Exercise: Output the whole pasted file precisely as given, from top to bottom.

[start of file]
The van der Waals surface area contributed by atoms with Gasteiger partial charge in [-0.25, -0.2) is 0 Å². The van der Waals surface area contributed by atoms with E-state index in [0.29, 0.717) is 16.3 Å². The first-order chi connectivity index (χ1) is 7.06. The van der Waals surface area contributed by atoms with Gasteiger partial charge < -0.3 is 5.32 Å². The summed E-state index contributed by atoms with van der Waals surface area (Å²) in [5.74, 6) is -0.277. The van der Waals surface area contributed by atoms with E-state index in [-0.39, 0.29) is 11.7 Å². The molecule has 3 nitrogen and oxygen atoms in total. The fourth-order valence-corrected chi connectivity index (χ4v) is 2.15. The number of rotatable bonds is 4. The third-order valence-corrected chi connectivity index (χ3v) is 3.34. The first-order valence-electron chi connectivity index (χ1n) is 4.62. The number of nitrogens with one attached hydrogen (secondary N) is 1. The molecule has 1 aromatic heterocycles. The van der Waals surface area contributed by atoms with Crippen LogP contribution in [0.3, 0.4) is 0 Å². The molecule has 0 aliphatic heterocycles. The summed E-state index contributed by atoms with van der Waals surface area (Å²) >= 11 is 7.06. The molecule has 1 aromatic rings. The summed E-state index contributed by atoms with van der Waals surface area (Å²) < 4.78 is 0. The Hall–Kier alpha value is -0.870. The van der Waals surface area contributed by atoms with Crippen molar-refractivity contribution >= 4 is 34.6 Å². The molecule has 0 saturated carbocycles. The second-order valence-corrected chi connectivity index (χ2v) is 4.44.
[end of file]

The van der Waals surface area contributed by atoms with Gasteiger partial charge in [-0.25, -0.2) is 0 Å². The van der Waals surface area contributed by atoms with E-state index in [0.29, 0.717) is 16.3 Å². The first-order chi connectivity index (χ1) is 7.06. The van der Waals surface area contributed by atoms with Gasteiger partial charge < -0.3 is 5.32 Å². The summed E-state index contributed by atoms with van der Waals surface area (Å²) in [5.74, 6) is -0.277. The van der Waals surface area contributed by atoms with E-state index in [-0.39, 0.29) is 11.7 Å². The molecule has 3 nitrogen and oxygen atoms in total. The fourth-order valence-corrected chi connectivity index (χ4v) is 2.15. The number of rotatable bonds is 4. The third-order valence-corrected chi connectivity index (χ3v) is 3.34. The first-order valence-electron chi connectivity index (χ1n) is 4.62. The number of nitrogens with one attached hydrogen (secondary N) is 1. The molecule has 1 aromatic heterocycles. The van der Waals surface area contributed by atoms with Crippen LogP contribution in [0.3, 0.4) is 0 Å². The molecule has 0 aliphatic heterocycles. The summed E-state index contributed by atoms with van der Waals surface area (Å²) >= 11 is 7.06. The molecule has 1 aromatic rings. The summed E-state index contributed by atoms with van der Waals surface area (Å²) < 4.78 is 0. The Hall–Kier alpha value is -0.870. The van der Waals surface area contributed by atoms with Crippen molar-refractivity contribution >= 4 is 34.6 Å². The molecule has 0 saturated carbocycles. The second-order valence-corrected chi connectivity index (χ2v) is 4.44.